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    • I was accompanied by almost dozen kids when i approached this kid playing with buffalo in a village in Punjab. I started clicking him with the buffalo, the boy fell and started crying (nothing serious) listening to his voice, his mom rushed and asked what happened. Nearly all kids pointed towards me and yelled "he was taking photos" i was so embarrassed, had to skip the scene.

      Couldn't get his eyes in focus (now i am thinking to upgrade to sony for its amazing Eye autofocus).

    • Great photo! It's especially great for an American like me who doesn't know for buffaloes and may never get to see a scene like this in my life. It conjures questions like what is their personality, are they only work animals, does the family form an affection towards them?

      I admire the photographers who are so uninhibited by photographing strangers. I like to think of myself as fairly uninhibited — I don't mind asking if I can take a photo, but then I get posed portraits, which aren't my favs. And I'm always concerned about taking photos of children for fear their mothers will think I'm a creeper.

      So I tend to settle for photos in public places of people being candid. But I prefer shots like you took of a child in everyday life doing what children do.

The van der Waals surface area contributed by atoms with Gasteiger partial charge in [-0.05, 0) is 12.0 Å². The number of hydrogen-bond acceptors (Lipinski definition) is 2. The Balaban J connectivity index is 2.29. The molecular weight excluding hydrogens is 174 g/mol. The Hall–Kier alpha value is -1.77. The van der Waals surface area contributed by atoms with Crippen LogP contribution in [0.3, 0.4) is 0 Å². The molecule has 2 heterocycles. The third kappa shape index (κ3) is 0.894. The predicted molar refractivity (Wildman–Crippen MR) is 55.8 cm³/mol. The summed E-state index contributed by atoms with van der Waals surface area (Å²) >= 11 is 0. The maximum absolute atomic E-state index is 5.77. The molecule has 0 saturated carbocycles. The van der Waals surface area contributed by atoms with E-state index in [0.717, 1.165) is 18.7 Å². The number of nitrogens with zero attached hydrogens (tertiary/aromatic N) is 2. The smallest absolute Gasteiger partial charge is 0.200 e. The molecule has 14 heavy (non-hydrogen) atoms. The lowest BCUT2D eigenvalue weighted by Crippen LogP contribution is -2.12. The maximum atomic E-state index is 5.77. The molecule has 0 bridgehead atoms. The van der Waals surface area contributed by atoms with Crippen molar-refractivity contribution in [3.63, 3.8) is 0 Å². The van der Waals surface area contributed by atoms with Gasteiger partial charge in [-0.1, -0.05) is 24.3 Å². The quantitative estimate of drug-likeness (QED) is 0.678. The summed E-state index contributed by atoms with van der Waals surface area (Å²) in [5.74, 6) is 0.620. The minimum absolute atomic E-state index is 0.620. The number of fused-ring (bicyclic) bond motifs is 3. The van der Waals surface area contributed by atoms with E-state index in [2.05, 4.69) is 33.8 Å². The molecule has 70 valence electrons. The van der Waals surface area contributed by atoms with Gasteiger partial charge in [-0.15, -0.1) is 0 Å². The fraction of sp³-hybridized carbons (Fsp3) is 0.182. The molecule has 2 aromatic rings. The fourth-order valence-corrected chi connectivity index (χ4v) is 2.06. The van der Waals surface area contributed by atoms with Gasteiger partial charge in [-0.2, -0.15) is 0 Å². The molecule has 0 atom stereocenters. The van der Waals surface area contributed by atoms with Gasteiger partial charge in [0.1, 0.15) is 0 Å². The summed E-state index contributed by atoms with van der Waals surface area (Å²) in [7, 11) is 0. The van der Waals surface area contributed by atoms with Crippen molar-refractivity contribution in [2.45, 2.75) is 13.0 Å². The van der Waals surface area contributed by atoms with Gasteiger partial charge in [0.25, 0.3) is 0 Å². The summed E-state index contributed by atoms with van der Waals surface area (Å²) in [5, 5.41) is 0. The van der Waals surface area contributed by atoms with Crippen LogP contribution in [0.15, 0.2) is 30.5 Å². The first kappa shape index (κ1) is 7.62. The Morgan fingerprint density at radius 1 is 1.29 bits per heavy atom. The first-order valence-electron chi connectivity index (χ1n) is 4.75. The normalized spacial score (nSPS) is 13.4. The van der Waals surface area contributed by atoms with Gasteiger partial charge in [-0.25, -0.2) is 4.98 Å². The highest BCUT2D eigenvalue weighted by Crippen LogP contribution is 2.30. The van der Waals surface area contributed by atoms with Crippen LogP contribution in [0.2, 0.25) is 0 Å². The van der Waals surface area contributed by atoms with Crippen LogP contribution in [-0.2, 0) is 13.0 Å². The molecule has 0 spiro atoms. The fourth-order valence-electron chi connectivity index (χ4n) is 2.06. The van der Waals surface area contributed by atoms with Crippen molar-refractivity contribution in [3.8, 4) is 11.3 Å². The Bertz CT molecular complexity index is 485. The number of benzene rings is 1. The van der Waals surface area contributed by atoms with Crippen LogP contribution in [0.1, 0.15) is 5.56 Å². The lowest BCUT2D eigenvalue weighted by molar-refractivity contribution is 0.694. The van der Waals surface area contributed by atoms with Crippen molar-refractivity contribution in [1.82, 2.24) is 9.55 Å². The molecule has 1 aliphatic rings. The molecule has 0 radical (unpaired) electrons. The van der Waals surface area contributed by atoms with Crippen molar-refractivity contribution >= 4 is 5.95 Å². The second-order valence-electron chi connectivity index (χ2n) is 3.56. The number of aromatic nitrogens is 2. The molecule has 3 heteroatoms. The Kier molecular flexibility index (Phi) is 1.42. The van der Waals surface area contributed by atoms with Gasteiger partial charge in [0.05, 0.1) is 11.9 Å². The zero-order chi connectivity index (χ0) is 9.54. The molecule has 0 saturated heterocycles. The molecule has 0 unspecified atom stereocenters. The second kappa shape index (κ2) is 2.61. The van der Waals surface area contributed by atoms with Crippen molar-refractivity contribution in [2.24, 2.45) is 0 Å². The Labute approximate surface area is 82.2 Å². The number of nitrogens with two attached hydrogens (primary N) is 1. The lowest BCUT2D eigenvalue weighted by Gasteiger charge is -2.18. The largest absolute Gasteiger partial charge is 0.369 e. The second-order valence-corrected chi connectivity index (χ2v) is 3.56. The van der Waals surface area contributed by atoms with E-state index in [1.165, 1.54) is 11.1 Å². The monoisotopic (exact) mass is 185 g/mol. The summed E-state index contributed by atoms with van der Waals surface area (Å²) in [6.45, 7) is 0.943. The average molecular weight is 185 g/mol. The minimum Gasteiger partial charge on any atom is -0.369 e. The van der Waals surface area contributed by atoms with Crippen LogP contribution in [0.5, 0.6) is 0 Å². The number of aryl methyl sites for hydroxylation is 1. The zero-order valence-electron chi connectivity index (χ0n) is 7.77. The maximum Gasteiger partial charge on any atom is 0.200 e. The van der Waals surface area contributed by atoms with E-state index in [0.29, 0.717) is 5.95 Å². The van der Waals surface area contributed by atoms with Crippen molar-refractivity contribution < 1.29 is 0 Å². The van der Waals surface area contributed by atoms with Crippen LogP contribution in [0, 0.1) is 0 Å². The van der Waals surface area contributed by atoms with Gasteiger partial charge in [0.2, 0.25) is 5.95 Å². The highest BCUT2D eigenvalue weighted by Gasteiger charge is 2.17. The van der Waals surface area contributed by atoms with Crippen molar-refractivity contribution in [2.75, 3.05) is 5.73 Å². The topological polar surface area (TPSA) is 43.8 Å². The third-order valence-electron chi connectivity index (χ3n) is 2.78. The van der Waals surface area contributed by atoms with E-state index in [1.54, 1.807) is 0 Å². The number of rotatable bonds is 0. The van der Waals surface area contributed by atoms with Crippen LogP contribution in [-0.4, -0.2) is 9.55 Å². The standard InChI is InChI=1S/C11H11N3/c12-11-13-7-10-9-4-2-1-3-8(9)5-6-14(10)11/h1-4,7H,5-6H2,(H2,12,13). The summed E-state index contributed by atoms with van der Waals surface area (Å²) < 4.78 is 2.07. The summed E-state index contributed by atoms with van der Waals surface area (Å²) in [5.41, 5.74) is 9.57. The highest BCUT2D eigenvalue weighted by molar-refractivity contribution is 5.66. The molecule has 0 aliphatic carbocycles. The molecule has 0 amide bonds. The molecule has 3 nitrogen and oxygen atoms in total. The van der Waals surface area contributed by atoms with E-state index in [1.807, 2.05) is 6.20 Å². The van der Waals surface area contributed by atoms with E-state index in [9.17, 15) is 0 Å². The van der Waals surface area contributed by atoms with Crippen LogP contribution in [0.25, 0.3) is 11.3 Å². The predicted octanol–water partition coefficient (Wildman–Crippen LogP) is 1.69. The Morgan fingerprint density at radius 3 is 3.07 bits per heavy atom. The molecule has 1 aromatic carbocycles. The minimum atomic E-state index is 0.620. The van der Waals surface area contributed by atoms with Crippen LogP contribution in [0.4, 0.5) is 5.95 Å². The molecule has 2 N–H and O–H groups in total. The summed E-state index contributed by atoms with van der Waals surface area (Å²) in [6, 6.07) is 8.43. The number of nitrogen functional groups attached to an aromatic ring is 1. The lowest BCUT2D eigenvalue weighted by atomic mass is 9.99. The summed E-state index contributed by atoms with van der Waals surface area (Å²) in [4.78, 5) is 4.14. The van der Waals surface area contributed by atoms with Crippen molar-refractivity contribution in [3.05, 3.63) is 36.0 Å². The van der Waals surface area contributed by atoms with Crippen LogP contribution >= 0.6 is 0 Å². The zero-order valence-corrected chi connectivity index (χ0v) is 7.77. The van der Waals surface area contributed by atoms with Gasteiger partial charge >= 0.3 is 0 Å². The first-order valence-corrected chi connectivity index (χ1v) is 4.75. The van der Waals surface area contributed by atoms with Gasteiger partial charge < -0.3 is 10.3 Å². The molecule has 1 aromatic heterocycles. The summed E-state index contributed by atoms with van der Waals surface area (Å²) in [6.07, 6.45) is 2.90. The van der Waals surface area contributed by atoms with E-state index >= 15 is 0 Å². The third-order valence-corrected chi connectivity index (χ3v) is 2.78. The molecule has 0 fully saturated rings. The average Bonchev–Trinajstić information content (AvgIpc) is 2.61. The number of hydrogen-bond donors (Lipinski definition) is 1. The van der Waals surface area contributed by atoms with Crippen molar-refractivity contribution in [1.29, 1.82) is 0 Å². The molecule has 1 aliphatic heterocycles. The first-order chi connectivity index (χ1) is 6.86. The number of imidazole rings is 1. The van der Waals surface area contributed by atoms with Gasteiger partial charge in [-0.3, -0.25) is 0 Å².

Nicaragua, when school got out:

    • Wonderful shot—even the boy’s blue sandals pop! You have such interesting stories to share with your photos. Thank you for sharing this.


    • This weekend i went to Pakistan Afghanistan Border. I encountered same situation there and had a selfie with town kids. (will post about trip in separate post)

      In Pakistan taking a photo of kids have never been an issue. Actually i was not even aware of this until one day my friend took a photo of little girl and her mother came and assured he deleted it, we all were astonished which made me learn about how and why it would be offensive to take a photo of kid (and i was shocked and understood the reason). Then sometimes parents would stop me and ask to take a photo of their kids and feeling so good about it.

    • Water Buffaloes are mostly kept for meeting dairy needs of family and extra income. It is a vital part of village life. Here is one pic i took around 2011

    • While i was sitting on the footpath with camera locked on family approaching towards me, the family let her walk on footpath while moving themselves out of frame.

    • The colors!! That dress looks homemade with a lot of love, including hearts? What's going on with the colorful wall? Layers of graffiti that have been covered over?

    • that is leftover paint from hand painted banners, this was 2009, panaflex and computer generated digital printing was limited. While typing this i realized hand painted banners and sign boards are vanishing fast!

      The dress girl is wearing is most likely handwoven, this style of dress is mostly seen in Pashtun or Afghan Cultures.